A lot of artists’ work has shifted to online exhibition, and I know you have posted images of your work on social media during the pandemic. What has been your experience of online art presentation during the pandemic? 

I think the work I have been posting on social media has become a way for me to say, “I’m here. I feel this. I think you do too.” My commitment to my practice is directly connected to my sense of self, so if I go too long without creating, I fall apart. While I am having to put my work aside to support my family’s needs, it’s become important to share that I’m still making something, even if it is not work that I would have publicly presented before. Sometimes I’m not sure that I should even post my CoronaBunnies. They’re like fast and dirty sketches, rapidly multiplying and taking over. I realize that I am actively letting myself be more vulnerable in what I post publicly, which seems counterintuitive when we are in such a massively vulnerable situation. The support has been tremendous, though, and I’m grateful for the very positive interactions with friends and strangers. The feedback helps motivate me to keep making whatever I can and to set aside my inner critic a little. That feels important because there are enough external stressors and challenges to navigate right now. 

How has your practice changed since the Stay-at-Home order? 

We are fortunate that my husband still has some remote work, so I have become the primary caregiver for our four-year-old daughter and the general family manager. I’m grateful that she’s happy to spend a good portion of the day drawing, crafting, and doing other creative projects together at home. Of course, this has left me very little time or energy for my independent practice, but I have found small ways to continue creating alongside her. One of the surprising benefits is a resurgence in my sketchbook practice, which has been dormant for a few years. If my daughter is working on something that I do not need to be immediately on top of, I am often sitting next to her at the dining table, playing in my sketchbook. 

Early on, my daughter initiated a collage session and I ended up making these bunny heads with expressions of fury, horror, dismay, sadness, etc. I have continued making them when I can squeeze out a little time. The process and style are very different from the work I’ve been making for the past decade, which tends to be more subtle, contemplative, and text-based. The CoronaBunnies are loud, brash caricatures. I think they’re this way for a few reasons. First, they are born of my immediate circumstance—short on time, less mental capacity for following creative questions down various conceptual rabbit holes, and torn or cut from paper with big, lunking scissors because that’s what is closest at hand. Second, we have been watching the broadcasts by children’s book authors like Mo Willems and Greg Pizzoli. I think the exaggerated expressions of their characters have gotten into my head. Third, the CoronaBunnies are conduits for the anger, fear, and anxiety about what my family and friends, our country, and the world is going through. I just don’t have any subtle feelings about this.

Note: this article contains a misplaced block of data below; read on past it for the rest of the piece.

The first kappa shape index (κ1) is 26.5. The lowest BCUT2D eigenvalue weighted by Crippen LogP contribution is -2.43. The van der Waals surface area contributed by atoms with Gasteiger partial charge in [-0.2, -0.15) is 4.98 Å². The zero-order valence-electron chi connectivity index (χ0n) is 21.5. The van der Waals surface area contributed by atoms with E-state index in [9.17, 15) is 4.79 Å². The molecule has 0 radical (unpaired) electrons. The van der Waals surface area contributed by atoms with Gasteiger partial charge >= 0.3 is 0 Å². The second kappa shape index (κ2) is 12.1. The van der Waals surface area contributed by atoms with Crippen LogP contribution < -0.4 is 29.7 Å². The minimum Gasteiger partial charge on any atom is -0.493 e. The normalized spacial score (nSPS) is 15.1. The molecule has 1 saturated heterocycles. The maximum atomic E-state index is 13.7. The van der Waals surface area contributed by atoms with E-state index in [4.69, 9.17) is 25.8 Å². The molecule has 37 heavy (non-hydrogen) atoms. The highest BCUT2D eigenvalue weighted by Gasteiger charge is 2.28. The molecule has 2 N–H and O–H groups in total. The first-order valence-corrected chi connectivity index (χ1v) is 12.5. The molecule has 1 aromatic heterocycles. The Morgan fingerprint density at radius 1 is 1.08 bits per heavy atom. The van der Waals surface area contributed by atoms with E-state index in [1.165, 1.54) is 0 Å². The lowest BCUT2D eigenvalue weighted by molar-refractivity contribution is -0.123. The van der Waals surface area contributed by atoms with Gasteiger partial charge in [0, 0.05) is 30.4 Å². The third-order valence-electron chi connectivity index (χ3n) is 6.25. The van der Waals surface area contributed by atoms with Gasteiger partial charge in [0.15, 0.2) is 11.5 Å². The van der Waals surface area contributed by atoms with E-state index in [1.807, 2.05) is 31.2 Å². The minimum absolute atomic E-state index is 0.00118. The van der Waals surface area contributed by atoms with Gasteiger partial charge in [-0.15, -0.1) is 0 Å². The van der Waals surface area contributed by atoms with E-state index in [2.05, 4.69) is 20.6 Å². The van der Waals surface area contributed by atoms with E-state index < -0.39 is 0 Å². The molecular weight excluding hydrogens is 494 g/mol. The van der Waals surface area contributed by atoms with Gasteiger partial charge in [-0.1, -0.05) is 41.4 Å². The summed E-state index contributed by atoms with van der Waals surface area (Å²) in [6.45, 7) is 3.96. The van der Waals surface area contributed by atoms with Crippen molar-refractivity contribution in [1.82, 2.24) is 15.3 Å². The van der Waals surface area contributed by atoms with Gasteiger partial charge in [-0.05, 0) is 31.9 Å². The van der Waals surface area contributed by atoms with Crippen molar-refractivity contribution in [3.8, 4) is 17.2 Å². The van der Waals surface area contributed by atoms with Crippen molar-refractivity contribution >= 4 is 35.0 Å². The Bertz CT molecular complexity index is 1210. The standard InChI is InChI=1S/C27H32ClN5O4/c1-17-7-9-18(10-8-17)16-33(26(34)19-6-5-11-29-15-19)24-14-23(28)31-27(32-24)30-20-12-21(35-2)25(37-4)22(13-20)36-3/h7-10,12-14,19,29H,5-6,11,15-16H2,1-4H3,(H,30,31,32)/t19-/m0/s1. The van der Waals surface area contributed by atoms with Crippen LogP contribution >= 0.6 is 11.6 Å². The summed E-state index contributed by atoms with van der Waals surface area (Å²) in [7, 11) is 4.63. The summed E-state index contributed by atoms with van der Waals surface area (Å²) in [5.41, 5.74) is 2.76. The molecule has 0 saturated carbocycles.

The bunny collages Yuka Petz is making are posted on Instagram @yuka_draws_prints_makes, and more of her work can be found at yukapetz.com. 


Vanessa Centeno makes interactive, sculptural paintings—or perhaps painterly sculptures—and collaborates with the artist group The Crystal Efemmes here in New Orleans.

How are you holding up? 

Things have been overwhelming and hard to deal with at times. I feel I can manage with our current situation a bit better. With more information and understanding of what’s going on and how to prevent the spread, I feel that has eased the anxiety. At first, I would wake up and go to bed looking at the cases on the Louisiana Department of Health website and see the cases reported, deaths reported, and the tests that they performed and would be in shock, fear, panicking. It was unbelievable and I was devastated.